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  • What was the most challenging part of your physical training?

    The most difficult aspect of the physical training was the accumulated volume of all of it. It wasn’t just going to the gym each day, I was training in the gym for two hours, then I’d do horseback riding for a few hours, and then return to the gym for another two hours of martial arts training. I would do that six days a week. Honesty, it was exhausting! But after two and a half months, I really started to enjoy it. But kick-starting that level of training, it was tough.

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  • How you did you prepare mentally and emotionally to play the daunting Wonder Woman character?

    I was really, really excited about doing a stand-alone Wonder Woman film. I was also really curious about how we’d tell her story because it would be the first time I’d be doing such a huge role. So, from time to time I felt like a little girl looking up at Mount Everest and trying to figure out the best way to reach its pinnacle. I was nervous! But at the same time, I had this inner positive feeling that everything was going to be okay.

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  • Audiences loved your scenes as Wonder Woman in Batman v Superman: Dawn of Justice. Did those positive reactions impact your work in Wonder Woman?

    happy that the audience enjoyed my Wonder Woman in such a beautiful way. But then, going onto the next movie — to Wonder Woman — I was very focused on making the character the best she could be. Because when you try to please the audience, when you try to please everyone, you leave your own truth. And you can never please everyone. So, for me, it’s better to stick to my truth and work toward what I think is best for the character, the same way I did on Batman v Superman.

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  • What was your first memory of Wonder Woman?

    When I was growing up, Wonder Woman was a household name, so I always knew of her, even though I wasn’t a big comic book fan at the time.

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  • Did you feel undertaking Wonder Woman's role as a big responsibility?

    I feel that I’ve got the opportunity to set a great role model for girls to look up to a strong, active, compassionate, loving, positive woman and I think it’s so important. It’s about time that somebody will do that and I’m very privileged and honored to be the one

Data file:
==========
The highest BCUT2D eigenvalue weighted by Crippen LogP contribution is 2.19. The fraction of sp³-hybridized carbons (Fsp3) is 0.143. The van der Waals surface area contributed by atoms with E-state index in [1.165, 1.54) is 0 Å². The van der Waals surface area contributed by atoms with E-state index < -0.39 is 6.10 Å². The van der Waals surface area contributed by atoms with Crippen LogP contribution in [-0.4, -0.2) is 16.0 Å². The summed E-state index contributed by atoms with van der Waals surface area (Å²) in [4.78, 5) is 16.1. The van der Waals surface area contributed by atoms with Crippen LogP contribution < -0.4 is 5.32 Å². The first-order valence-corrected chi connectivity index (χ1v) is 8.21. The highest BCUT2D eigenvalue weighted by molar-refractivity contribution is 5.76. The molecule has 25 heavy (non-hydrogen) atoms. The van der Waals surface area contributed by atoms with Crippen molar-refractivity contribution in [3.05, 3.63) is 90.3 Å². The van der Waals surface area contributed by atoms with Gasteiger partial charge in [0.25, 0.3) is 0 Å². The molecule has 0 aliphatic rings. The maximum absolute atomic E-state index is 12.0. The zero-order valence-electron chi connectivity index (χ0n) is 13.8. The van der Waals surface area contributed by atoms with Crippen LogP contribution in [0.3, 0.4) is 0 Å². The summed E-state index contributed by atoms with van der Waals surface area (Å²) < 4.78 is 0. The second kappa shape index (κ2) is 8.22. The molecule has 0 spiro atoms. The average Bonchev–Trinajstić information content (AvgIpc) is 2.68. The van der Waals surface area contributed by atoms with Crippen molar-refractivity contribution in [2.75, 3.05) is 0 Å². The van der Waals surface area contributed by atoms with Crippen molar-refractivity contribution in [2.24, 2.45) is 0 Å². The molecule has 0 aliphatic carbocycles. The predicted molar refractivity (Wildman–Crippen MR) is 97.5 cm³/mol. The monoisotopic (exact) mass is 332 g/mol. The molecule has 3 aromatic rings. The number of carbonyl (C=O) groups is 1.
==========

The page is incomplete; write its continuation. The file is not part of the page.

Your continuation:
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  • What can you do now physically that you couldn’t do before you started training for the Wonder Woman part?

    I’ve been very active all my life. I was a combat instructor in the Israeli Army. See, everything has led to me being Wonder Woman. I gained a lot of body mass after I was first cast in the role. I danced for 12 years and I played a lot team sports: basketball, volleyball. But now I lift a lot of weights. That’s new. I feel much stronger then I was. I feel it on my posture and the way I hold my body. I feel good. I started out very, very skinny and because I gained body mass, I really enjoy the way my body looks better then I did before. I enjoy the strength, the back, the guns. Now I’m aware of my muscles. And I like it.

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  • How do you describe your collaboration with director Patty Jenkins?

    All my life I’ve been working with male directors which I’ve really enjoyed. And I’m lucky in that I’ve worked with men who have a lot of respect for women. But working with a woman is a different experience. It feels like communication is different. We talk about emotions. With Patty, it’s a thing now, we communicate with our eyes.

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  • How important was it for you that a woman direct the wonder woman movie?

    I think it’s important. It’s a story about a girl becoming a woman. I think only a woman, who has been a girl, can be able to tell the story in the right way.

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  • Why do you like the Wonder Woman character?

    I feel like Diana is really accessible. It’s very easy to relate to her. She has the heart of a human so she can be emotional, she’s curious, she’s compassionate, she loves people. And then she has the powers of a goddess. She’s all for good, she fights for good, she believes in great. I want to be her. And in Wonder Woman, she has this naiveté in her. It isn’t stupid, it’s magical. I would want to be naïve like that again.

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  • What did it feel like the first time you put the Wonder Woman costume on?

    I tried it the first time after they cast me for Batman v Superman for Wonder Woman. It was over the top for me. They told me I got the part and two days later I found myself in Michigan, in the cold, again, doing the fittings for the suit and it was overwhelming. It felt like this beautiful dream. And it was very exciting and I was very, very happy and it felt right. It felt like even with the surrealness of it, it felt normal.